Latest posts by Reid McCarter (see all)
- Virtue’s Last Reward and the Lack of Visual Novels - March 5, 2014
- Dark Souls and the Nature of Compulsive Gaming - February 27, 2014
- Rust Explores the Joy of Building Something Out of Nothing - February 14, 2014
After playing Supergiant Game’s Bastion late last year I was left with a lot of admiration for its ability to trick players into believing that the game was actually reacting to their input. The immersion that the simple concept of a “dynamic” narrator was able to create is an incredible feat. But as good as Bastion’s effect was, there are still many different ways that developers can work to make their players feel like they’re truly “in” the game world they’re interacting with.
It’s difficult to define what, exactly, these qualities are (one title may draw in one person while doing nothing for someone else), but by looking at some of the titles that have best achieved immersion it’s possible to see some of the techniques that have worked well to date.
4A Games, the developers of Metro 2033, considered the strengths of other post-apocalyptic games like the Fallout series and S.T.A.L.K.E.R: Shadow of Chernobyl (a title that members of the team formerly worked on) in their adaption of Dmitry Glukhovsky’s dystopian novel, but added fine details that elevated the mood of their game beyond its thematic siblings. The incredible sense of immersion provided by Metro 2033 is mostly due to a greater emphasis on linear, scripted gameplay than the titles mentioned above and, though many consider this kind of design to be anathema to making a player feel immersed, the exact opposite is accomplished by the decision here.
Much like the best moments of Call of Duty: Modern Warfare, Metro 2033 takes control away from the player for just long enough — and at just the right moments — to make them feel as if they’re part of a world rather than an artificial construct toying with a lifeless world. Above-ground exploration is enhanced by the field of view fogging over from condensation and glimpses of ghostly shadows within tunnels add a very real sense of fear to the proceedings, even though they may not actually affect gameplay itself.
Red Dead Redemption
While the Grand Theft Auto games helped define the open-world, sandbox genre, it was Rockstar San Diego that most artfully used the format. The mission by mission play of Red Dead Redemption doesn’t necessarily transcend Rockstar’s modern (or near modern) era crime dramas, but the atmosphere succeeds in a manner that exceeds even the impressive achievements of Rockstar’s other titles.
This is mostly the result of the incredible care that went into the creation of the setting. The swath of American and Mexican countryside represented in Red Dead feels beautifully alive. Aside from the minimap’s points of interest icons, galloping across the countryside is almost completely organic: the day/night cycle; the appearance of wild animals; the chance encounter of another human out in the middle of nowhere; the subtle introduction of musical cues in reaction to game events — all of this plants the player firmly within the fiction of the title. By the time John Marston’s journey comes to an end, we feel like we’ve been through each gruelling task with him. The dust on his coat and the scars on his face are our own because we’ve participated in not just the exciting moments in his life, but the low-key ones as well.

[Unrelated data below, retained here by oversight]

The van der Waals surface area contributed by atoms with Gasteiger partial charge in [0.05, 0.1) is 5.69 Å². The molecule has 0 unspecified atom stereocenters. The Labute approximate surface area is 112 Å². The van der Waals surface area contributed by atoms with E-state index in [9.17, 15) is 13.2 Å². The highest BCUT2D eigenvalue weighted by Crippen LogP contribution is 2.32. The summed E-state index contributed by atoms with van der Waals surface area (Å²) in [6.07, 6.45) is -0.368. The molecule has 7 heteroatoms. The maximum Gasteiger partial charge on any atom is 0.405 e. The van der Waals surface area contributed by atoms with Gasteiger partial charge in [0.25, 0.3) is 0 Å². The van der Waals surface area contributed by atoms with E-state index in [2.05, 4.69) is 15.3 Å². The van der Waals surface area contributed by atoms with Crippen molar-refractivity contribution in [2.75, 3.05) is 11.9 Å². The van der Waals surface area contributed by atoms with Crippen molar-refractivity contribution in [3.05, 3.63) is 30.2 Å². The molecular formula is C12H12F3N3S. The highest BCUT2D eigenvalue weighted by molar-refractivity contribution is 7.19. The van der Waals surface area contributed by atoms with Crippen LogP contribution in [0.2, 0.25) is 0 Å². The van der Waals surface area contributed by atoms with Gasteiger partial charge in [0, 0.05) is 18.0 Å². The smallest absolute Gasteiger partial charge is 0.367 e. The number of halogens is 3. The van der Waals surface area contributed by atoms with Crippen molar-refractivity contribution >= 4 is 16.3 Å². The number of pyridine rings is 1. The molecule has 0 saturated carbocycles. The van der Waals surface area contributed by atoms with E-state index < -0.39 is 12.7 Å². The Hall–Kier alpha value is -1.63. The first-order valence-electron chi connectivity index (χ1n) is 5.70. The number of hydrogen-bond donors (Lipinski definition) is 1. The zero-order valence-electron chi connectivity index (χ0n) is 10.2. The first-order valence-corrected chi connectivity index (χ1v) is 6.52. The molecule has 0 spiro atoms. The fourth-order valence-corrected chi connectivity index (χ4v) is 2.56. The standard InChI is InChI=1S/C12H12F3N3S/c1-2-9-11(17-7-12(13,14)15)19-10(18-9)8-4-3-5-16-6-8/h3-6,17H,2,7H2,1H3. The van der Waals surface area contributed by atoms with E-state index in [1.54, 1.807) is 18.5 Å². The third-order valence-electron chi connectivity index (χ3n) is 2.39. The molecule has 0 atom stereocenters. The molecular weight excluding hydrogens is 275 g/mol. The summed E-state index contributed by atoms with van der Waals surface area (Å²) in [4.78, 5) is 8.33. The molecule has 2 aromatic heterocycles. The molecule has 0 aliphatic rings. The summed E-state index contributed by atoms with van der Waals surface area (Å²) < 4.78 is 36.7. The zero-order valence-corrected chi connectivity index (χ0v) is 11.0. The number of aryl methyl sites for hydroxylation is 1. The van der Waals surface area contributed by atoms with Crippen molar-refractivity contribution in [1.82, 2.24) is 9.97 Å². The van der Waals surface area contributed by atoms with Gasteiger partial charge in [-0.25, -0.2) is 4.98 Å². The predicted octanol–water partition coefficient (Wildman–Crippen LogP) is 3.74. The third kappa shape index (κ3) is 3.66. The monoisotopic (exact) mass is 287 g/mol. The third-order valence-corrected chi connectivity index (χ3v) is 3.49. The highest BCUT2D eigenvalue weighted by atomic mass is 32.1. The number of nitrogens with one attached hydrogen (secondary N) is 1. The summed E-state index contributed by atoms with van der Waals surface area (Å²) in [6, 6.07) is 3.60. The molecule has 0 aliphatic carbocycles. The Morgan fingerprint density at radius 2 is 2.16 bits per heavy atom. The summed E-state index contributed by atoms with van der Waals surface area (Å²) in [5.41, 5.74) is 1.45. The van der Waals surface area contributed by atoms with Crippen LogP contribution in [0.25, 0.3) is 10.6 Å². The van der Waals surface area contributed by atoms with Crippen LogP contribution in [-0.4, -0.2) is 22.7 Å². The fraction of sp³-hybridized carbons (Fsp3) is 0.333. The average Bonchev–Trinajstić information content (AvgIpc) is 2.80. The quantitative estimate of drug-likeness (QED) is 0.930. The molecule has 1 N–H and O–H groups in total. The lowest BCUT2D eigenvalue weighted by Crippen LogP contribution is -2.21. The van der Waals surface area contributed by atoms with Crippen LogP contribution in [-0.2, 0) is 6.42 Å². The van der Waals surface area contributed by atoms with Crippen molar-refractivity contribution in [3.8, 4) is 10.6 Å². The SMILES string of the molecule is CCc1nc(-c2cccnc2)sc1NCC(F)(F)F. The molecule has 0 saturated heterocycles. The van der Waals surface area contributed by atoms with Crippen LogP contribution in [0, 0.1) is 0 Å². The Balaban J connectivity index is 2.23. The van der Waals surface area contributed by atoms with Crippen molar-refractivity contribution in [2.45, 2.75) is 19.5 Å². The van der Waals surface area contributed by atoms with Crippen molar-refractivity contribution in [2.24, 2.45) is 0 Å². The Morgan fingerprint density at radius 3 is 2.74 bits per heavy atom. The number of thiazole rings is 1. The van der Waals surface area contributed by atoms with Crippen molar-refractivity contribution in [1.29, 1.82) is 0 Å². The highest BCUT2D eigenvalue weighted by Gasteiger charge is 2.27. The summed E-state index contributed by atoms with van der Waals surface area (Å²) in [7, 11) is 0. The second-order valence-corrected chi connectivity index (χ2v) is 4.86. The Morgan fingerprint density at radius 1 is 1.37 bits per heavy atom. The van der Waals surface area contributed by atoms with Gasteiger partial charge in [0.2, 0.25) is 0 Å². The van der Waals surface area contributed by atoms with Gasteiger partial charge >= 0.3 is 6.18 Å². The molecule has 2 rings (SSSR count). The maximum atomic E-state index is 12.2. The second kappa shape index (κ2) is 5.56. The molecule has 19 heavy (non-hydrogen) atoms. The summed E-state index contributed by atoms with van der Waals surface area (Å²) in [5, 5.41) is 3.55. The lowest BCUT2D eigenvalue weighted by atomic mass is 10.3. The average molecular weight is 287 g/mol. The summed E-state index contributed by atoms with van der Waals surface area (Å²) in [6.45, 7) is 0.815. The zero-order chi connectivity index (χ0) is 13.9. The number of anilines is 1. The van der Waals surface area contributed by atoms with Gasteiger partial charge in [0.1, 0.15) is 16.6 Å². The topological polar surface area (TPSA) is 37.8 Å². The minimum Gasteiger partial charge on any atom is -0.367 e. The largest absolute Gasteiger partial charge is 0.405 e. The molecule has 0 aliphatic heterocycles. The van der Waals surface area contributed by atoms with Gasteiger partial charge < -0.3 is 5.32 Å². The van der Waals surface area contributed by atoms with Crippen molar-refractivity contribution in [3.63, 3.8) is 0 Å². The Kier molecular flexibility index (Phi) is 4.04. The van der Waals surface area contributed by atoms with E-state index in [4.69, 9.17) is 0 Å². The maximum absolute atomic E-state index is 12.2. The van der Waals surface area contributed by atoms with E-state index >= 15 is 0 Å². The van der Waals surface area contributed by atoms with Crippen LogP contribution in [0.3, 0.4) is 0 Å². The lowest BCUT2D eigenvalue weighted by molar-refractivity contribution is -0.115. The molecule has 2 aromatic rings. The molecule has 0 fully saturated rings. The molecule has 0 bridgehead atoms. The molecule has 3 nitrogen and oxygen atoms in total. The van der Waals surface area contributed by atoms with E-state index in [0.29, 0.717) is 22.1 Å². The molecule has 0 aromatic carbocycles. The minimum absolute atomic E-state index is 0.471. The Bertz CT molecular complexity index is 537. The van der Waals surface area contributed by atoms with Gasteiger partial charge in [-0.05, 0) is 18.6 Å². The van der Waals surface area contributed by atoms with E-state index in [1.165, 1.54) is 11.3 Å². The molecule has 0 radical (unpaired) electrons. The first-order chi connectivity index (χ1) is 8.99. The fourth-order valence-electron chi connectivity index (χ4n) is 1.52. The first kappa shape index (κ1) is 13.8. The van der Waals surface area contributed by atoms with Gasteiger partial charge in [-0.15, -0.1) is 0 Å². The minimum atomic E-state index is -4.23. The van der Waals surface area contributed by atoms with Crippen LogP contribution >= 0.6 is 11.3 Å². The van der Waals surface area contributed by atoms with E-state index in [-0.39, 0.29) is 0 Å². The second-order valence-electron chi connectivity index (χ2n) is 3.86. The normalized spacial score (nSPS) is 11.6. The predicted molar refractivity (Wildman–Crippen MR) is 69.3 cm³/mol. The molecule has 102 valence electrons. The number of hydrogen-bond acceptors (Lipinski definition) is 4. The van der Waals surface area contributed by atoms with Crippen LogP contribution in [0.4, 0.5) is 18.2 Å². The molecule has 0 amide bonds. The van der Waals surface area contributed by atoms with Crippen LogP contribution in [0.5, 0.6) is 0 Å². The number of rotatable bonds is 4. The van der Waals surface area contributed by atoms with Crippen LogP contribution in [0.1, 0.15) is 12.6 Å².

Superbrothers: Sword & Sworcery EP
Understanding the platform a game is being designed for is paramount in creating true immersion. This can be especially challenging on a handheld device — particularly one created primarily for functions other than playing games — but Superbrothers: Sword & Sworcery EP surpasses these limitations. By transforming the iPhone/iPod Touch/iPad into a digital canvas framed in a simple black border, the title’s developers (CAPY, Superbrothers and Jim Guthrie) invite players to forget that their device is anything but an interactive world.
Each hour spent in the game is absorbing. Checking character tweets, being made to examine each lovingly crafted pixel of a screen to solve a puzzle or simply exploring the memorable landscape of mountains, forests and hills to the backbeat of the game’s music (ideally listened to through headphones) is extraordinarily immersive. Despite the abstracted art style, S:S&SEP feels like a living world, existing in parallel to our own. The fact that the iOS’ touch-based control scheme forces players to physically interact with the setting to progress only enhances the immersion first created by the game’s enrapturing aesthetic.
Reid McCarter is a writer, editor and musician living and working in Toronto. He has written for sites and magazines including Kill Screen, The Escapist and C&G Magazine. He founded, writes and edits the videogame blog digitallovechild.com and is Twitter-ready @reidmccarter.